Confused about when your landlord can enter your apartment? You aren't alone. Many tenants wonder about their rights to make copies of keys, allow landlords to visit or make repairs, and whether a landlord can enter an apartment without notice.
Texas rental laws, specifically the Texas Property Code, provide information on how a landlord must interact with a tenant. However, those laws are not clear on a Texas landlord's right to enter. While Texas statutes allow the landlord to enter, Texas court rulings have limited that right. Since the right is given by Texas rental laws but limited by court, the courts will look to the lease agreement between the renter and the landlord for more information.
Apartment Inspection Laws in Texas
Overall, unless a lease agreement specifies that a landlord can enter the leased premises (an apartment or a house), a Texas landlord's right to enter is limited to emergencies, routine inspections or repairs. However, lease agreements are not uniform. Some leases provide a variety of other reasons why a landlord might be allowed to enter. The Texas Apartment Association lease, commonly used in Texas, allows a landlord entry to remove unauthorized pets, show the unit or stop excessive noise, among other reasons. While the TAA lease is not a clear statement of apartment inspection laws in Texas, it provides some information about the circumstances that might allow a landlord to enter. Another reason why a landlord may be allowed to enter a leased property without notifying the renter is if the landlord is posting notice about eviction.
Can a Tenant Refuse Entry to a Landlord in Texas?
Texas renters' rights law makes clear that, even if a landlord were permitted to enter by the terms of the lease, a landlord must first see if the tenant is at home anytime the landlord wants to enter the premises. A tenant can deny the landlord entry by using a keyless deadbolt. A tenant has the right to deny the landlord access, even where allowed by the lease, if the tenant has a valid excuse. Tenants may not deny the landlord access to the leased property continually, or the tenant may be in breach of the lease and possibly apartment inspection laws in Texas. However, a landlord may not interfere with a tenant's use of the property. In some cases, a landlord's repeated entry into the property could be considered so annoying or harassing as to make the tenant want to leave the property. That action by the landlord is called Constructive Eviction.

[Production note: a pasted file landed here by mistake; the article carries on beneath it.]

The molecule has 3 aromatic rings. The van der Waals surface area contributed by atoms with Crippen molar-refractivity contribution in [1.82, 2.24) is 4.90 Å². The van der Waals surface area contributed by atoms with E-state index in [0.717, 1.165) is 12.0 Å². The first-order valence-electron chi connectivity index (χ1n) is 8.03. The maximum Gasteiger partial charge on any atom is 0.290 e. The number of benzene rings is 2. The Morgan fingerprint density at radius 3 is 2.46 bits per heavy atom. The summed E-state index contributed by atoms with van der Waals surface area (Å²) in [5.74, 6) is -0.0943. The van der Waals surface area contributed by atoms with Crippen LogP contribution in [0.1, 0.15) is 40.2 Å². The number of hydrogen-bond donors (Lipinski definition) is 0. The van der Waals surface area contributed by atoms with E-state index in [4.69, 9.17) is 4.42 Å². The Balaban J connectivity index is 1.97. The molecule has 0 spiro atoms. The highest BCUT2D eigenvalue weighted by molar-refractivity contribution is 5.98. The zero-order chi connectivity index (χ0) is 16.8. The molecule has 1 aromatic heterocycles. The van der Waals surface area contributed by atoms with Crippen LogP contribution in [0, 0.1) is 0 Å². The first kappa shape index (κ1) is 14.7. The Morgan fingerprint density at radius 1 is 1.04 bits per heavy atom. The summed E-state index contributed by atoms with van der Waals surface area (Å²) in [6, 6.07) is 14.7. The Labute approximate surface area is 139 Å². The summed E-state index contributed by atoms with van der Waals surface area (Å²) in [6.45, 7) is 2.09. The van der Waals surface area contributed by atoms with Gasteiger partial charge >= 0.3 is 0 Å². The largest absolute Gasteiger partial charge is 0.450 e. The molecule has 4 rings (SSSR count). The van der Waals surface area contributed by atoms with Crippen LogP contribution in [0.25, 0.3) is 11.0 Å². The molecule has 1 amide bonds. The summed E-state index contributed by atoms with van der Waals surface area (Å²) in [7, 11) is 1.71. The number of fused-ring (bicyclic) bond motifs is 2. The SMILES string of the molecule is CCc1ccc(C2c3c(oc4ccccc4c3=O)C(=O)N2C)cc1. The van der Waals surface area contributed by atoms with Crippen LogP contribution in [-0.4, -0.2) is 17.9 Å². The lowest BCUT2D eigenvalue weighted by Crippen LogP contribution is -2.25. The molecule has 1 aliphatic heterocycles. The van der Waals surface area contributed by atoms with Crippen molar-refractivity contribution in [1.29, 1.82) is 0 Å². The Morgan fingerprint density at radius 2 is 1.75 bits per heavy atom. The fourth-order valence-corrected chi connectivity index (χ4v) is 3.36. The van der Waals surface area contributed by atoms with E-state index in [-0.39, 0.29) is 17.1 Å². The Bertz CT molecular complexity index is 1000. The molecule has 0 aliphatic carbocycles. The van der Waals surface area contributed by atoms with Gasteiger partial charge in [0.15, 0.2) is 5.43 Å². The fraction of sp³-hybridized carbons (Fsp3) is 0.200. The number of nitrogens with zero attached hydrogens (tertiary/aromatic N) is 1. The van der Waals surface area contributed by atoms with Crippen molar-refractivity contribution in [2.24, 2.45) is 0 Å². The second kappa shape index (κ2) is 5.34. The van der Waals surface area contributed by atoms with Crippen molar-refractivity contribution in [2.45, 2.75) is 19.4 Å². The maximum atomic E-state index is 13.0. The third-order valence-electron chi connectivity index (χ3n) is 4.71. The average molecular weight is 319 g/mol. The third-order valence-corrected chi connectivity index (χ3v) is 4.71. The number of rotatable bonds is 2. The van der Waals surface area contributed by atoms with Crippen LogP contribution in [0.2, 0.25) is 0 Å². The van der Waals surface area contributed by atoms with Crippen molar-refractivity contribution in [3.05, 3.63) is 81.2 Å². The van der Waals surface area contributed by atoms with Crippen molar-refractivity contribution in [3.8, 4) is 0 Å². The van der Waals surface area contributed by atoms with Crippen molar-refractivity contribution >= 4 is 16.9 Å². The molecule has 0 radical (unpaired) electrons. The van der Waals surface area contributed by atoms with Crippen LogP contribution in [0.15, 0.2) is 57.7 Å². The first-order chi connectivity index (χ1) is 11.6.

Read More: What Is the Landlord Tenant Law?
Can a Landlord Enter Property Without Notice in Texas?
A landlord is not required to give specific notice of the landlord's interest in entering the property, unless the lease specifies it. This means, in some circumstances, a landlord may enter a leased property without notice to the tenant, even when there is no emergency, if the lease allows it. There is no standard form for a Texas landlord's notice to enter, unless the lease specifies it. This may seem confusing, because the law concerning how a landlord in Texas evicts a tenant involves terms such as "right of entry" and "notice of right of entry." The difference between the notice required for a landlord to evict a tenant and the notice required for a landlord to enter the apartment or leased house can be confusing. Students can request guides and information from their school's student centers. Others can seek guides from legal aid clinics and other free legal services.
Texas Renters' Rights
Texas renters' rights law provides other protections to tenants. A landlord without a key to the premises, for whatever reason, may request a copy from the tenant. The tenant must provide a copy of the key only if the lease agreement states that (the same holds true for alarm codes). Any other right to keep a landlord out of an apartment, or limit the landlord's entry into an apartment, is found in the lease.
Texas Rental Laws do not provide specifics about Texas landlord rights to enter or the notice required before entering an apartment or leased house. Instead, tenants should look at their lease.
Maggie has a J.D. from Emory Law School, with honors, where she was Editor-in-Chief of the Emory Bankruptcy Developments Journal. She is the author of various articles on regulation, policy, and compliance. She speaks in classrooms on law and health policy and works on compliance in health care and real estate.